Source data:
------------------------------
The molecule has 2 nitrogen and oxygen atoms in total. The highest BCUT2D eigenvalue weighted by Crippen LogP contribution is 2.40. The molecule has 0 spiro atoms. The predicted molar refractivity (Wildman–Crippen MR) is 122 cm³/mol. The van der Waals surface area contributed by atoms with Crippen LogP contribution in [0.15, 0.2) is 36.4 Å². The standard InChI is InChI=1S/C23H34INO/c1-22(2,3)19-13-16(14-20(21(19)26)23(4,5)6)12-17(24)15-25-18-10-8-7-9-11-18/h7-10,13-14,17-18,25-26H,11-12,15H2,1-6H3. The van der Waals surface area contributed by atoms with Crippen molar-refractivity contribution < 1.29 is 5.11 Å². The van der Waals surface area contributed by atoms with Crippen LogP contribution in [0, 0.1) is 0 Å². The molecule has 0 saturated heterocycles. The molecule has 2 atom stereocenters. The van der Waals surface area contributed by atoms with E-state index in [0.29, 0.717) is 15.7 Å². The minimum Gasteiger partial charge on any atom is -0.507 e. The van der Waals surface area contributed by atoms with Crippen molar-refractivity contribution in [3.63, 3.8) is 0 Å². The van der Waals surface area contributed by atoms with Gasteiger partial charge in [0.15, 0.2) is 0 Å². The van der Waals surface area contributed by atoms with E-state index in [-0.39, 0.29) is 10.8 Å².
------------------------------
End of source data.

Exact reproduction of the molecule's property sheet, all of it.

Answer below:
The molecule has 2 nitrogen and oxygen atoms in total. The highest BCUT2D eigenvalue weighted by Crippen LogP contribution is 2.40. The molecule has 0 spiro atoms. The predicted molar refractivity (Wildman–Crippen MR) is 122 cm³/mol. The van der Waals surface area contributed by atoms with Crippen LogP contribution in [0.15, 0.2) is 36.4 Å². The standard InChI is InChI=1S/C23H34INO/c1-22(2,3)19-13-16(14-20(21(19)26)23(4,5)6)12-17(24)15-25-18-10-8-7-9-11-18/h7-10,13-14,17-18,25-26H,11-12,15H2,1-6H3. The van der Waals surface area contributed by atoms with Crippen molar-refractivity contribution < 1.29 is 5.11 Å². The van der Waals surface area contributed by atoms with Crippen LogP contribution in [0, 0.1) is 0 Å². The molecule has 0 saturated heterocycles. The molecule has 2 atom stereocenters. The van der Waals surface area contributed by atoms with E-state index in [0.29, 0.717) is 15.7 Å². The minimum Gasteiger partial charge on any atom is -0.507 e. The van der Waals surface area contributed by atoms with Crippen molar-refractivity contribution in [3.63, 3.8) is 0 Å². The van der Waals surface area contributed by atoms with Gasteiger partial charge in [0.15, 0.2) is 0 Å². The van der Waals surface area contributed by atoms with E-state index in [-0.39, 0.29) is 10.8 Å².